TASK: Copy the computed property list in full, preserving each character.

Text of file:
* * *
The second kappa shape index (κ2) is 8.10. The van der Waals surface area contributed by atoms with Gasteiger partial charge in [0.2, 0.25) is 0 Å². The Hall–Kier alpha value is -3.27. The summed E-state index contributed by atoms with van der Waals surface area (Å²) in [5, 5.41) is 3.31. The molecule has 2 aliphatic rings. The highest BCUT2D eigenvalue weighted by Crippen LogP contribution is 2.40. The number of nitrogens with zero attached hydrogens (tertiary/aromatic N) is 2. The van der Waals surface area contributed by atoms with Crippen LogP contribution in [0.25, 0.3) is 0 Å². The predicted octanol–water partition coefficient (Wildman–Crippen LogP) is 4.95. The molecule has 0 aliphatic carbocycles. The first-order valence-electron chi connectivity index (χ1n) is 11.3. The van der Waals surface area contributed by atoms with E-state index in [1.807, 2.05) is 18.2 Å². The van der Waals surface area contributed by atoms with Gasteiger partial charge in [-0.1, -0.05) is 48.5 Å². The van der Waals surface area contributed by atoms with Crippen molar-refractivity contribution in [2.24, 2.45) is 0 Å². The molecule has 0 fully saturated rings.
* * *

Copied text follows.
The second kappa shape index (κ2) is 8.10. The van der Waals surface area contributed by atoms with Gasteiger partial charge in [0.2, 0.25) is 0 Å². The Hall–Kier alpha value is -3.27. The summed E-state index contributed by atoms with van der Waals surface area (Å²) in [5, 5.41) is 3.31. The molecule has 2 aliphatic rings. The highest BCUT2D eigenvalue weighted by Crippen LogP contribution is 2.40. The number of nitrogens with zero attached hydrogens (tertiary/aromatic N) is 2. The van der Waals surface area contributed by atoms with Crippen LogP contribution in [0.25, 0.3) is 0 Å². The predicted octanol–water partition coefficient (Wildman–Crippen LogP) is 4.95. The molecule has 0 aliphatic carbocycles. The first-order valence-electron chi connectivity index (χ1n) is 11.3. The van der Waals surface area contributed by atoms with E-state index in [1.807, 2.05) is 18.2 Å². The van der Waals surface area contributed by atoms with Gasteiger partial charge in [-0.1, -0.05) is 48.5 Å². The van der Waals surface area contributed by atoms with Crippen molar-refractivity contribution in [2.24, 2.45) is 0 Å². The molecule has 0 fully saturated rings.